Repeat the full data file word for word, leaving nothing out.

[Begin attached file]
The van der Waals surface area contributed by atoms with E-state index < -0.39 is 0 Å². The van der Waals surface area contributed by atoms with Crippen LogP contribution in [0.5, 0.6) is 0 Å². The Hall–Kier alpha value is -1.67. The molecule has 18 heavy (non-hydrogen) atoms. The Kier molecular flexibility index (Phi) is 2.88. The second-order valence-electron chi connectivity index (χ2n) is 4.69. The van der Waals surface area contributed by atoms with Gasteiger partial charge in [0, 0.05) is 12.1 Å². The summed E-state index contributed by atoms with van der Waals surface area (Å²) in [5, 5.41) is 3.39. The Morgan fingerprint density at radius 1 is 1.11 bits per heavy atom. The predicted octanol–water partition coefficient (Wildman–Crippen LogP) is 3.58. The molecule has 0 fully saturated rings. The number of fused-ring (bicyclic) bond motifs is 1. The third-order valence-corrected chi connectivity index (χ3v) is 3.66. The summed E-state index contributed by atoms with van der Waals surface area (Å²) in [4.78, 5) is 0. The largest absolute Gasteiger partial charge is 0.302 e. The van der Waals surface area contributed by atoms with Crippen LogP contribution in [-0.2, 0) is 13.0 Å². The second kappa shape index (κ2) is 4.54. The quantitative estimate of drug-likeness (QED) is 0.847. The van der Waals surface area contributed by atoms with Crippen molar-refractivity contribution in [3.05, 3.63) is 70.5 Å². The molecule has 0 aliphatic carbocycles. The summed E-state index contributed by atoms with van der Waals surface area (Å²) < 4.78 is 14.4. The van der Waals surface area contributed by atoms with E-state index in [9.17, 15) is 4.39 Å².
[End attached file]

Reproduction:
The van der Waals surface area contributed by atoms with E-state index < -0.39 is 0 Å². The van der Waals surface area contributed by atoms with Crippen LogP contribution in [0.5, 0.6) is 0 Å². The Hall–Kier alpha value is -1.67. The molecule has 18 heavy (non-hydrogen) atoms. The Kier molecular flexibility index (Phi) is 2.88. The second-order valence-electron chi connectivity index (χ2n) is 4.69. The van der Waals surface area contributed by atoms with Gasteiger partial charge in [0, 0.05) is 12.1 Å². The summed E-state index contributed by atoms with van der Waals surface area (Å²) in [5, 5.41) is 3.39. The Morgan fingerprint density at radius 1 is 1.11 bits per heavy atom. The predicted octanol–water partition coefficient (Wildman–Crippen LogP) is 3.58. The molecule has 0 fully saturated rings. The number of fused-ring (bicyclic) bond motifs is 1. The third-order valence-corrected chi connectivity index (χ3v) is 3.66. The summed E-state index contributed by atoms with van der Waals surface area (Å²) in [4.78, 5) is 0. The largest absolute Gasteiger partial charge is 0.302 e. The van der Waals surface area contributed by atoms with Crippen LogP contribution in [-0.2, 0) is 13.0 Å². The second kappa shape index (κ2) is 4.54. The quantitative estimate of drug-likeness (QED) is 0.847. The van der Waals surface area contributed by atoms with Crippen molar-refractivity contribution in [3.05, 3.63) is 70.5 Å². The molecule has 0 aliphatic carbocycles. The summed E-state index contributed by atoms with van der Waals surface area (Å²) < 4.78 is 14.4. The van der Waals surface area contributed by atoms with E-state index in [9.17, 15) is 4.39 Å².